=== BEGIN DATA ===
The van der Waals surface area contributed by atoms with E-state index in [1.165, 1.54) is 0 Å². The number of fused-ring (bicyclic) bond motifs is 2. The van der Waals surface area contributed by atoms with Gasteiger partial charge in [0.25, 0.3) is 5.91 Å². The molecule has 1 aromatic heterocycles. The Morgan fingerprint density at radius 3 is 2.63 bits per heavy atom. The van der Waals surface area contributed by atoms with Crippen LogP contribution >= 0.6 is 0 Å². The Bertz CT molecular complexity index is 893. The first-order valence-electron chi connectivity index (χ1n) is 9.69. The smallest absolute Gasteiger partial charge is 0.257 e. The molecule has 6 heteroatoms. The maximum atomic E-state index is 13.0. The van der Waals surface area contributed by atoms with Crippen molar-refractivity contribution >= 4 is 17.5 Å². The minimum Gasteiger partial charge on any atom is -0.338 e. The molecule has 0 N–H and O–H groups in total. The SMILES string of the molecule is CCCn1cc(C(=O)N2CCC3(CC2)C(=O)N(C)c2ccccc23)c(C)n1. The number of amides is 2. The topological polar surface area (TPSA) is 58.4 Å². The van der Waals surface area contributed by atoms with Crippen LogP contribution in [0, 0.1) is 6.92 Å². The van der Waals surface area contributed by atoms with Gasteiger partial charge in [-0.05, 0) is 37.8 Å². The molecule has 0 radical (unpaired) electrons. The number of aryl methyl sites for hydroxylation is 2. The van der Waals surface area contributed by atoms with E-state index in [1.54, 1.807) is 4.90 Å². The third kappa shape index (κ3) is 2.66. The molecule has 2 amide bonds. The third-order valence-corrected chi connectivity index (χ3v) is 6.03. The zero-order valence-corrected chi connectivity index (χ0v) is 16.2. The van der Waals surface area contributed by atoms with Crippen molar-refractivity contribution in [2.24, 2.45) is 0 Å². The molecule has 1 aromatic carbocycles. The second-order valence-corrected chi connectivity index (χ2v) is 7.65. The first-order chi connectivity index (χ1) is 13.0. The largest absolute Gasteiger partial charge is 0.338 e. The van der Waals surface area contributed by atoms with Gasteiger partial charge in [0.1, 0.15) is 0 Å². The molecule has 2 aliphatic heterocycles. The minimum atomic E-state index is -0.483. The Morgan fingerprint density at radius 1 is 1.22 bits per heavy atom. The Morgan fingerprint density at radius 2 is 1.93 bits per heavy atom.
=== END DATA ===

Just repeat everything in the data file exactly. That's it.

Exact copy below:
The van der Waals surface area contributed by atoms with E-state index in [1.165, 1.54) is 0 Å². The number of fused-ring (bicyclic) bond motifs is 2. The van der Waals surface area contributed by atoms with Gasteiger partial charge in [0.25, 0.3) is 5.91 Å². The molecule has 1 aromatic heterocycles. The Morgan fingerprint density at radius 3 is 2.63 bits per heavy atom. The van der Waals surface area contributed by atoms with Crippen LogP contribution >= 0.6 is 0 Å². The Bertz CT molecular complexity index is 893. The first-order valence-electron chi connectivity index (χ1n) is 9.69. The smallest absolute Gasteiger partial charge is 0.257 e. The molecule has 6 heteroatoms. The maximum atomic E-state index is 13.0. The van der Waals surface area contributed by atoms with Crippen molar-refractivity contribution >= 4 is 17.5 Å². The minimum Gasteiger partial charge on any atom is -0.338 e. The molecule has 0 N–H and O–H groups in total. The SMILES string of the molecule is CCCn1cc(C(=O)N2CCC3(CC2)C(=O)N(C)c2ccccc23)c(C)n1. The number of amides is 2. The topological polar surface area (TPSA) is 58.4 Å². The van der Waals surface area contributed by atoms with Crippen LogP contribution in [0, 0.1) is 6.92 Å². The van der Waals surface area contributed by atoms with Gasteiger partial charge in [-0.05, 0) is 37.8 Å². The molecule has 0 radical (unpaired) electrons. The number of aryl methyl sites for hydroxylation is 2. The van der Waals surface area contributed by atoms with E-state index in [1.54, 1.807) is 4.90 Å². The third kappa shape index (κ3) is 2.66. The molecule has 2 amide bonds. The third-order valence-corrected chi connectivity index (χ3v) is 6.03. The zero-order valence-corrected chi connectivity index (χ0v) is 16.2. The van der Waals surface area contributed by atoms with Crippen molar-refractivity contribution in [2.24, 2.45) is 0 Å². The molecule has 1 aromatic carbocycles. The second-order valence-corrected chi connectivity index (χ2v) is 7.65. The first-order chi connectivity index (χ1) is 13.0. The largest absolute Gasteiger partial charge is 0.338 e. The van der Waals surface area contributed by atoms with Gasteiger partial charge in [0.1, 0.15) is 0 Å². The molecule has 2 aliphatic heterocycles. The minimum atomic E-state index is -0.483. The Morgan fingerprint density at radius 1 is 1.22 bits per heavy atom. The Morgan fingerprint density at radius 2 is 1.93 bits per heavy atom.